Lisa Congdon - Painted Hills, Oregon, USA
Silkscreen print, edition of 50, signed and numbered by the artist, unframed
Destination: Painted Hills, Oregon, USA
Date: 12 - 16 October, 2020
Jaunt #069 (second edition)
approx. 27.5"h x 19.75"w, 70cm x 50cm
“I have lived in Oregon for over five years, and I had always heard that the desert in the middle and eastern parts of the state were really stunning. I'd seen pictures of the landscape there, and so I expected to encounter some magical sights. But what I didn't realize was just how beautiful literally everything was. It wasn't just the National Monuments that I visited that were so phenomenal. Every drive, every bike ride, every hike revealed stunning views. I was also impressed by the diversity of landscapes in Oregon, from forests to deserts to gigantic rock formations. The colors were also incredible, from earth tones to bright pinks and blues and greens. My favorite moments were riding my bike through the area and noticing all the beauty around me. The county where I stayed and where the Painted Hills are is the least populated county in all of Oregon. There is so much open space everywhere you turn. It was so quiet most of the time that I was noticing all the sounds -- from crickets to coyotes howling to owls calling. It made me really want to spend more time of my life outside in nature and noticing all the sounds and smells and sights. I spend a lot of time rushing through life, meeting deadlines, moving from one meeting to another. This trip was completely the opposite. And, yet, I felt completely at home.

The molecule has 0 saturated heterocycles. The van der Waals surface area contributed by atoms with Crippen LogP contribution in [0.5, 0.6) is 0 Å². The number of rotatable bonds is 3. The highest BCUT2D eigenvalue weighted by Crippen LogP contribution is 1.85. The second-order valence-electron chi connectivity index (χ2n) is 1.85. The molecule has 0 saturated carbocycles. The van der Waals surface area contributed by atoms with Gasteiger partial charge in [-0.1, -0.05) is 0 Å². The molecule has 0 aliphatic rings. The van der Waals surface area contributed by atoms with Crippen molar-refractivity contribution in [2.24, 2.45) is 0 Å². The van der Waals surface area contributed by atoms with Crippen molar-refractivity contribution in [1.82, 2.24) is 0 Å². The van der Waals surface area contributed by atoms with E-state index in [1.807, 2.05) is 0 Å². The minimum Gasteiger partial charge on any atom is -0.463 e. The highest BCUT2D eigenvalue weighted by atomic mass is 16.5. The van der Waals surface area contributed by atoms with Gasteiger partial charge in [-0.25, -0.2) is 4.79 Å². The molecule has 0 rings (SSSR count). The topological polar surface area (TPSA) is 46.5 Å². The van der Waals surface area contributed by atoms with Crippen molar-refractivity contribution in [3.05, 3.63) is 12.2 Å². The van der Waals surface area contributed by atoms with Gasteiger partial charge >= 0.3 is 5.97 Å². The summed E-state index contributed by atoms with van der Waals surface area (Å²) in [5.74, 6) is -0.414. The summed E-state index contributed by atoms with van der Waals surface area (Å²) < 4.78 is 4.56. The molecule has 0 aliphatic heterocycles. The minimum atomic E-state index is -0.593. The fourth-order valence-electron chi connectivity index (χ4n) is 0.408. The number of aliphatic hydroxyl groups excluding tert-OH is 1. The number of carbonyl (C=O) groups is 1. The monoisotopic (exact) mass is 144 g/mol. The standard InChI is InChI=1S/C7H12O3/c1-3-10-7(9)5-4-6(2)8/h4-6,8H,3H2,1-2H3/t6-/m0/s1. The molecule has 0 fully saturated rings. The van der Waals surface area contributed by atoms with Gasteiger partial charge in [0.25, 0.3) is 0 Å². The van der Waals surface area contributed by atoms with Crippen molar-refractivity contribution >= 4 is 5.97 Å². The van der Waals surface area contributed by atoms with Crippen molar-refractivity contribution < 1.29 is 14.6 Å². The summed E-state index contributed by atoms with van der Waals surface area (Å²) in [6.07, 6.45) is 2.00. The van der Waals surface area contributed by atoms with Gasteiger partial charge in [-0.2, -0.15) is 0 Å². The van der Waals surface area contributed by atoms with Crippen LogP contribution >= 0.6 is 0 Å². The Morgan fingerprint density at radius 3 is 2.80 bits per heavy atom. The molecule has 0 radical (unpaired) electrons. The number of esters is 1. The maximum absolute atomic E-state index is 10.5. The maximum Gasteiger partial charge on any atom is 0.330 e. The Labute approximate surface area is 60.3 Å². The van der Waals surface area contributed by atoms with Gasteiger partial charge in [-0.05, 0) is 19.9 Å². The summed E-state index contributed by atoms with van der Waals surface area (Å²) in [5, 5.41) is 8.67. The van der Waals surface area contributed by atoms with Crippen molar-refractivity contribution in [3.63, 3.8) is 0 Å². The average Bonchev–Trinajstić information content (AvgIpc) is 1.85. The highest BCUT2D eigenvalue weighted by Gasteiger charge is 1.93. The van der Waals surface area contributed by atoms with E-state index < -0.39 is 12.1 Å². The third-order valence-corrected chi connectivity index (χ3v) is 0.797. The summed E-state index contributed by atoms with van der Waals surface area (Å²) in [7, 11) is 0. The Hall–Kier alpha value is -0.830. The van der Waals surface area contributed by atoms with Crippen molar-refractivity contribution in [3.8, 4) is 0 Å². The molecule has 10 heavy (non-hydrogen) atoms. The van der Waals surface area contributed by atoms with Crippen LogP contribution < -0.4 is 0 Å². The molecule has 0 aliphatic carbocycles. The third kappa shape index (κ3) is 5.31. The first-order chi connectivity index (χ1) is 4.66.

Originally I was supposed to travel to Kyoto. But then COVID happened, and that was no longer possible. So when I was asked if I would be willing to pivot to travel somewhere local, I realized this was an opportunity to do something totally different, and I embraced the crossroad with enthusiasm instead of feeling disappointment. This year has been about perseverance, not just for me, but for everyone. And my Jaunt to the Painted Hills was part of that perseverance, letting go of my expectations for what the year was supposed to bring and embracing the new reality. The image depicts the prole of a human face moving forward, enveloped by ora and birds into the future. I used my own prole to create the negative space that makes up the human prole, but it really could be any one of us making the very best of a very difcult year.“